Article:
Brotherly bond: Ali and Jim Brown shared passion, purpose

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CLEVELAND (AP) When Muhammad Ali fought against the Vietnam War in the 1960s, Jim Brown was in his corner.

The boxer and the football legend, two transcendent American sports icons, were fiercely loyal friends. Not only were they connected by their athletic greatness, Ali and Brown shared a social conscience and passion to see justice for all.

Undisputed champions for the world.

“He represented what a man should be in an America that’s free because he made people accept him as a man, as an equal and he was not afraid to represent himself in that way,” the 80-year-old Brown told the Associated Press on Saturday night. “That’s what I loved about him. He could have definitely played it a different way.”

They admired each other and Brown said his deep affinity for Ali was based on his fearlessness and willingness to take chances. When others turned and ran or looked the other way, Ali stood firm, defiant.

“I had the admiration for him because he took it upon himself to risk everything for his manhood and to be a good American,” Brown said. “As I’ve thought about it, it’s about all of us being a part of this country and enjoying the equal rights as citizens in this country and because he was such a great athlete he was able to use the spotlight and use it probably like nobody else in history.”

A superstar running back for the Cleveland Browns, Brown retired at the peak of his career, walking away from his fame on the field to pursue an acting career in Hollywood. That, too, was dangerous but nothing compared to the stand Ali took against the war.

Citing his religious beliefs as a Muslim, Ali refused to enlist in the U.S. Army, and his viewpoint angered and outraged white Americans. He was eventually stripped of his heavyweight title in 1967.

Never one to back down himself, Brown wanted to help and invited several other prominent athletes, including Celtics star Bill Russell and UCLA’s Lew Alcindor, who later changed his name to Kareem Abdul-Jabbar, to a summit in Cleveland. But before Brown and the others showed their public support for Ali, they questioned him for five hours to gauge his motives.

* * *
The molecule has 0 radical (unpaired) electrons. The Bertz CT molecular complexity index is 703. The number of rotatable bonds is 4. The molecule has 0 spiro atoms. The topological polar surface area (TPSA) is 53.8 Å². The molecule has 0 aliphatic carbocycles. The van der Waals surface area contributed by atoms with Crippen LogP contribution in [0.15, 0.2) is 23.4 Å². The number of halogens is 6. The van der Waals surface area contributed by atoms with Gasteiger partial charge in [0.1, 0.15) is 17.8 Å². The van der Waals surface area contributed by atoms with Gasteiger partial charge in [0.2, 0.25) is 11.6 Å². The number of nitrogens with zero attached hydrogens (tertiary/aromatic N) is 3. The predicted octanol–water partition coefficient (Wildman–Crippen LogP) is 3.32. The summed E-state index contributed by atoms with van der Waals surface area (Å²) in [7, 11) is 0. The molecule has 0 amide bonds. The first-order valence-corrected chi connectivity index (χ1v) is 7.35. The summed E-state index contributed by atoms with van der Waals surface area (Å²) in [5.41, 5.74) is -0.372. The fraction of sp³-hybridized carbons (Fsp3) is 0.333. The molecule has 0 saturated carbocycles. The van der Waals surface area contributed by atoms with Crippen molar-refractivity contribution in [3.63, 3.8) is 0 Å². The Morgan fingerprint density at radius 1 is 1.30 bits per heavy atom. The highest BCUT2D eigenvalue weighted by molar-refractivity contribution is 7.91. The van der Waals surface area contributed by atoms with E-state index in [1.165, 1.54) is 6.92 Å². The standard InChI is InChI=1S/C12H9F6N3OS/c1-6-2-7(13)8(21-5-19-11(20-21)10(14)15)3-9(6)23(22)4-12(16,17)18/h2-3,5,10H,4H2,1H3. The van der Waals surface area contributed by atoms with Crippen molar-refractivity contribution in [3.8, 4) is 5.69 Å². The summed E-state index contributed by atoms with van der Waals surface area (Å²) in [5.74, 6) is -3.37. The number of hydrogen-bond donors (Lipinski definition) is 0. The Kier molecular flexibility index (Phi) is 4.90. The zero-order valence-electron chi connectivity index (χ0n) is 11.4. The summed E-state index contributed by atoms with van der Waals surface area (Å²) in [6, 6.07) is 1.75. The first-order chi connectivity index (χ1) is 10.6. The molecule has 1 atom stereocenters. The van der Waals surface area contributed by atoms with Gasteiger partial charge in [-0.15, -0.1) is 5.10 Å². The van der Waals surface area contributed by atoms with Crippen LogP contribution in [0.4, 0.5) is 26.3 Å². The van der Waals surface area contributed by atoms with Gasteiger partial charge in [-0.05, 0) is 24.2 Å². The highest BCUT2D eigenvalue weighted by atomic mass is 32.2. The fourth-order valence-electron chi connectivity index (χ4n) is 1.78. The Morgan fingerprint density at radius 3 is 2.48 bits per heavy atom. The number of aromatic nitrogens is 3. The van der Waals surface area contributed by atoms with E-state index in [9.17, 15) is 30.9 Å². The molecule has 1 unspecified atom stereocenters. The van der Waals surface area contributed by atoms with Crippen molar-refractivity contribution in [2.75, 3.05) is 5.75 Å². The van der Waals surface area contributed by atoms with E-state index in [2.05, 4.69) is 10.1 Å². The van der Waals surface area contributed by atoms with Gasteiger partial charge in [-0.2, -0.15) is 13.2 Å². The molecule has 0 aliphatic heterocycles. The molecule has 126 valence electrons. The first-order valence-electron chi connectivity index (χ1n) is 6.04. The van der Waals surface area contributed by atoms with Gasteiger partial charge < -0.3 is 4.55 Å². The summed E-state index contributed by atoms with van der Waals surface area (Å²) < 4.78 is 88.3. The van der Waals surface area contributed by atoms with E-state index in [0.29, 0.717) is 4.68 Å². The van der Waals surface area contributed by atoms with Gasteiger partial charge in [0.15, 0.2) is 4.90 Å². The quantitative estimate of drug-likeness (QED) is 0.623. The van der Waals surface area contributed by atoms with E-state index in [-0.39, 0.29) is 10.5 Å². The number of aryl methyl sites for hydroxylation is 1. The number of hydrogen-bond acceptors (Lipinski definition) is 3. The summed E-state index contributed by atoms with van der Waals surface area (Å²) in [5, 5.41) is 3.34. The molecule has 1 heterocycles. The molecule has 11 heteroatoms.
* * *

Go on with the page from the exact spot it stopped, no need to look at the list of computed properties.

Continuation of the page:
In the end, they were satisfied Ali’s intentions were genuine.

“He was asked every question that you could ask a person and he came through as totally sincere,” Brown said, “and it was his sincerity that made us become a group of one and we decided we would back him all the way and do anything we could do to bring attention to his situation and to let everybody know he was actually genuine about his position on the war based upon his religion.”

Whether playfully sparring with him at his home in California or visiting Ali when he trained in England, Brown always enjoyed being in his company.

Ali had a gift, and he wanted to share it with everyone.

“This man loved people, and everywhere I was ever with him, he always respected people and he loved good human beings,” Brown said. “He was definitely not prejudiced. The thing that he stood for was based on him being equal and having the freedom that everyone else had, but he always loved people.”

Manny Pacquiao loses WBO welterweight title on points to Jeff Horn

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BRISBANE, Australia (AP) Manny Pacquiao lost his WBO welterweight world title to Jeff Horn in a stunning, unanimous points decision in a Sunday afternoon bout billed as the Battle of Brisbane in front of more than 50,000 people.

The 11-time world champion entered the fight at Suncorp Stadium as a hot favorite but got more than he bargained for against the 29-year-old former schoolteacher.

Still, Pacquiao dominated the later rounds and the result could have gone his way.